21. Alvarez-Viejo, M, Menendez-Menendez, Y, Blanco-Gelaz, MA, Ferrero-Gutierrez, A, Fernandez-Rodriguez, MA, Gala, J, and Otero-Hernandez, J (2013). Quantifying mesenchymal stem cells in the mononuclear cell fraction of bone marrow samples obtained for cell therapy. Transplant Proc. 45, 434-439.
    Pubmed CrossRef
  22. Longhini-Dos-Santos, N, Barbosa-de-Oliveira, VA, Kozma, RH, Faria, CA, Stessuk, T, Frei, F, and Ribeiro-Paes, JT (2013). Cell therapy with bone marrow mononuclear cells in elastase-induced pulmonary emphysema. Stem Cell Rev. 9, 210-218.
    CrossRef
  23. Zarogoulidis, P, Hohenforst-Schmidt, W, Huang, H, Sahpatzidou, D, Freitag, L, Sakkas, L, Rapti, A, Kioumis, I, Pitsiou, G, Kouzi-Koliakos, K, Papamichail, A, Papaiwannou, A, Tsiouda, T, Tsakiridis, K, Porpodis, K, Lampaki, S, Organtzis, J, Gschwendtner, A, and Zarogoulidis, K (2014). A gene therapy induced emphysema model and the protective role of stem cells. Diagn Pathol. 9, 195.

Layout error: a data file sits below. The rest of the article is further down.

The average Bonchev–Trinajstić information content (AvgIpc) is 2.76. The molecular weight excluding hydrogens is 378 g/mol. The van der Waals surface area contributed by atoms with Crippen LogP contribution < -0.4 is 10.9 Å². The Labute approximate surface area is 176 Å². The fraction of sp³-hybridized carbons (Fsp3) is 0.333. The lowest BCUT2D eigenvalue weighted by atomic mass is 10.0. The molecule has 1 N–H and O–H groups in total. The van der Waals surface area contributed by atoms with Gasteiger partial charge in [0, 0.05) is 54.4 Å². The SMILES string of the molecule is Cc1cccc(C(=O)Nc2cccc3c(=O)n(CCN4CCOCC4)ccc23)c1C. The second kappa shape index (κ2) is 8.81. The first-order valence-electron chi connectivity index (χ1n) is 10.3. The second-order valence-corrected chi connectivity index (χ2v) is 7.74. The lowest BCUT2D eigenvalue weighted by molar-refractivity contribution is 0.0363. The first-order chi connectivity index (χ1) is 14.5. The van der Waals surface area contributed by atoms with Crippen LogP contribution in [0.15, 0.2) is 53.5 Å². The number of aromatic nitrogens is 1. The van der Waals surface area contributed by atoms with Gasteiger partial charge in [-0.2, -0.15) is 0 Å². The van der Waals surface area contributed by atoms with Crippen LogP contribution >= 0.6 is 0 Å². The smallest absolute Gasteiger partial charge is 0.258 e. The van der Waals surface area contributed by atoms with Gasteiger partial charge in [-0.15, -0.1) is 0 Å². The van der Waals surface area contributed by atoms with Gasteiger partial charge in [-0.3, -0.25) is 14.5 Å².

Pubmed KoreaMed CrossRef
  24. Yuhgetsu, H, Ohno, Y, Funaguchi, N, Asai, T, Sawada, M, Takemura, G, Minatoguchi, S, Fujiwara, H, and Fujiwara, T (2006). Beneficial effects of autologous bone marrow mononuclear cell transplantation against elastase-induced emphysema in rabbits. Exp Lung Res. 32, 413-426.
    Pubmed CrossRef
  25. Rojas, M, Xu, J, Woods, CR, Mora, AL, Spears, W, Roman, J, and Brigham, KL (2005). Bone marrow-derived mesenchymal stem cells in repair of the injured lung. Am J Respir Cell Mol Biol. 33, 145-152.
    Pubmed KoreaMed CrossRef


July 2019, 12 (2)